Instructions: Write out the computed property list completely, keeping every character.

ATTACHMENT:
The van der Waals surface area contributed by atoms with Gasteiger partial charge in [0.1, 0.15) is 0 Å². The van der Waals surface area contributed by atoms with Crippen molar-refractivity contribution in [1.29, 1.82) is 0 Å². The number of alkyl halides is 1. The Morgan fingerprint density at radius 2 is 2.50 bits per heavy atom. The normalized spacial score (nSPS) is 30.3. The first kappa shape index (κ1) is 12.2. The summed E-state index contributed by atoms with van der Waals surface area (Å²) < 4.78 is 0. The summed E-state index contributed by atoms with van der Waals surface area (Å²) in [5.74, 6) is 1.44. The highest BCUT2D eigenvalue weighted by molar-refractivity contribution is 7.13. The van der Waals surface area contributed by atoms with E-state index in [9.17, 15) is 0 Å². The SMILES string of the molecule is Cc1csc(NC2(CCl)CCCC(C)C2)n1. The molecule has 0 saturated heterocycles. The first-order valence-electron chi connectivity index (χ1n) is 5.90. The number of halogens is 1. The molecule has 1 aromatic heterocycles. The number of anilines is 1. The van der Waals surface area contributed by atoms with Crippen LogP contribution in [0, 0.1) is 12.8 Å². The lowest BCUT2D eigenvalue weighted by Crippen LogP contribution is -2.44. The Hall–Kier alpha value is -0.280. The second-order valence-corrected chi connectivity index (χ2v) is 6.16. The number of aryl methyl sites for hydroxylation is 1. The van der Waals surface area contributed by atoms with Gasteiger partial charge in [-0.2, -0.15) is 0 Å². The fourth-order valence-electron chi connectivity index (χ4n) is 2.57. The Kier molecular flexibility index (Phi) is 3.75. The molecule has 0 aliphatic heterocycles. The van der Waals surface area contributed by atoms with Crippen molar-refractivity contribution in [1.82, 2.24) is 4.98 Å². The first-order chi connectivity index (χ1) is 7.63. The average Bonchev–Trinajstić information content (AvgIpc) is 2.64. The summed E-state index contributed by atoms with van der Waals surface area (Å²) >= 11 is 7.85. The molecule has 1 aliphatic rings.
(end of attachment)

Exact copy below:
The van der Waals surface area contributed by atoms with Gasteiger partial charge in [0.1, 0.15) is 0 Å². The van der Waals surface area contributed by atoms with Crippen molar-refractivity contribution in [1.29, 1.82) is 0 Å². The number of alkyl halides is 1. The Morgan fingerprint density at radius 2 is 2.50 bits per heavy atom. The normalized spacial score (nSPS) is 30.3. The first kappa shape index (κ1) is 12.2. The summed E-state index contributed by atoms with van der Waals surface area (Å²) < 4.78 is 0. The summed E-state index contributed by atoms with van der Waals surface area (Å²) in [5.74, 6) is 1.44. The highest BCUT2D eigenvalue weighted by molar-refractivity contribution is 7.13. The van der Waals surface area contributed by atoms with E-state index in [9.17, 15) is 0 Å². The SMILES string of the molecule is Cc1csc(NC2(CCl)CCCC(C)C2)n1. The molecule has 0 saturated heterocycles. The first-order valence-electron chi connectivity index (χ1n) is 5.90. The number of halogens is 1. The molecule has 1 aromatic heterocycles. The number of anilines is 1. The van der Waals surface area contributed by atoms with Crippen LogP contribution in [0, 0.1) is 12.8 Å². The lowest BCUT2D eigenvalue weighted by Crippen LogP contribution is -2.44. The Hall–Kier alpha value is -0.280. The second-order valence-corrected chi connectivity index (χ2v) is 6.16. The number of aryl methyl sites for hydroxylation is 1. The van der Waals surface area contributed by atoms with Gasteiger partial charge in [-0.2, -0.15) is 0 Å². The fourth-order valence-electron chi connectivity index (χ4n) is 2.57. The Kier molecular flexibility index (Phi) is 3.75. The molecule has 0 aliphatic heterocycles. The van der Waals surface area contributed by atoms with Crippen molar-refractivity contribution in [1.82, 2.24) is 4.98 Å². The first-order chi connectivity index (χ1) is 7.63. The average Bonchev–Trinajstić information content (AvgIpc) is 2.64. The summed E-state index contributed by atoms with van der Waals surface area (Å²) >= 11 is 7.85. The molecule has 1 aliphatic rings.